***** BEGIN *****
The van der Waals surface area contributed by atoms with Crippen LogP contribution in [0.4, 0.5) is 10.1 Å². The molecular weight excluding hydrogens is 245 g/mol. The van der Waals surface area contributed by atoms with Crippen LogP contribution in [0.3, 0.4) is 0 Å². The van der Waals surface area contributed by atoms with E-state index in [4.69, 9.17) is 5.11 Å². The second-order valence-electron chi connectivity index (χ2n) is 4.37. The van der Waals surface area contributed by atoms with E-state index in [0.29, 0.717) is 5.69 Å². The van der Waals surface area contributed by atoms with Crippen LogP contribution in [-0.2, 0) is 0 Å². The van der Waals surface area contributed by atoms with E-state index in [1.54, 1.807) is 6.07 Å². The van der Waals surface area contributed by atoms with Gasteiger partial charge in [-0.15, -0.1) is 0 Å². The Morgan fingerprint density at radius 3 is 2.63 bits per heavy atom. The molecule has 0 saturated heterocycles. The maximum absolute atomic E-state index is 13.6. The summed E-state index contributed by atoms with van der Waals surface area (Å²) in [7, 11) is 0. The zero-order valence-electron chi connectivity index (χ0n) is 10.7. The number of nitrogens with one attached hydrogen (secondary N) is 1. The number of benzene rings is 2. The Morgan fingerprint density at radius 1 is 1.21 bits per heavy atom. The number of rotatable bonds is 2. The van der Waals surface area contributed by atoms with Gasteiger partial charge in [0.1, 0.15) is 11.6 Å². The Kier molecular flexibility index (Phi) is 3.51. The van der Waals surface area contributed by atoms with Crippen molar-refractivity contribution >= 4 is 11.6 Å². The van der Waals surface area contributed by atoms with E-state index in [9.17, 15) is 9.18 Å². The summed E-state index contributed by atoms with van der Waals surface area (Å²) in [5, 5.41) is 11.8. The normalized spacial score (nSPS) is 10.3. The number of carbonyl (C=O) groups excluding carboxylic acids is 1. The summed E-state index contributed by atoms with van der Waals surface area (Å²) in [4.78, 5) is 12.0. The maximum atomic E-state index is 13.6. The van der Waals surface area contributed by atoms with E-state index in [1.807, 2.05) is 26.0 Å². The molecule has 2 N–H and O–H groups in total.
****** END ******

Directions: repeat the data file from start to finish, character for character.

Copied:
The van der Waals surface area contributed by atoms with Crippen LogP contribution in [0.4, 0.5) is 10.1 Å². The molecular weight excluding hydrogens is 245 g/mol. The van der Waals surface area contributed by atoms with Crippen LogP contribution in [0.3, 0.4) is 0 Å². The van der Waals surface area contributed by atoms with E-state index in [4.69, 9.17) is 5.11 Å². The second-order valence-electron chi connectivity index (χ2n) is 4.37. The van der Waals surface area contributed by atoms with E-state index in [0.29, 0.717) is 5.69 Å². The van der Waals surface area contributed by atoms with Crippen LogP contribution in [-0.2, 0) is 0 Å². The van der Waals surface area contributed by atoms with E-state index in [1.54, 1.807) is 6.07 Å². The van der Waals surface area contributed by atoms with Gasteiger partial charge in [-0.15, -0.1) is 0 Å². The Morgan fingerprint density at radius 3 is 2.63 bits per heavy atom. The molecule has 0 saturated heterocycles. The maximum absolute atomic E-state index is 13.6. The summed E-state index contributed by atoms with van der Waals surface area (Å²) in [7, 11) is 0. The zero-order valence-electron chi connectivity index (χ0n) is 10.7. The number of nitrogens with one attached hydrogen (secondary N) is 1. The number of benzene rings is 2. The Morgan fingerprint density at radius 1 is 1.21 bits per heavy atom. The number of rotatable bonds is 2. The van der Waals surface area contributed by atoms with Gasteiger partial charge in [0.1, 0.15) is 11.6 Å². The Kier molecular flexibility index (Phi) is 3.51. The van der Waals surface area contributed by atoms with Crippen molar-refractivity contribution >= 4 is 11.6 Å². The van der Waals surface area contributed by atoms with E-state index in [9.17, 15) is 9.18 Å². The summed E-state index contributed by atoms with van der Waals surface area (Å²) in [5, 5.41) is 11.8. The normalized spacial score (nSPS) is 10.3. The number of carbonyl (C=O) groups excluding carboxylic acids is 1. The summed E-state index contributed by atoms with van der Waals surface area (Å²) in [4.78, 5) is 12.0. The maximum atomic E-state index is 13.6. The van der Waals surface area contributed by atoms with E-state index in [1.807, 2.05) is 26.0 Å². The molecule has 2 N–H and O–H groups in total.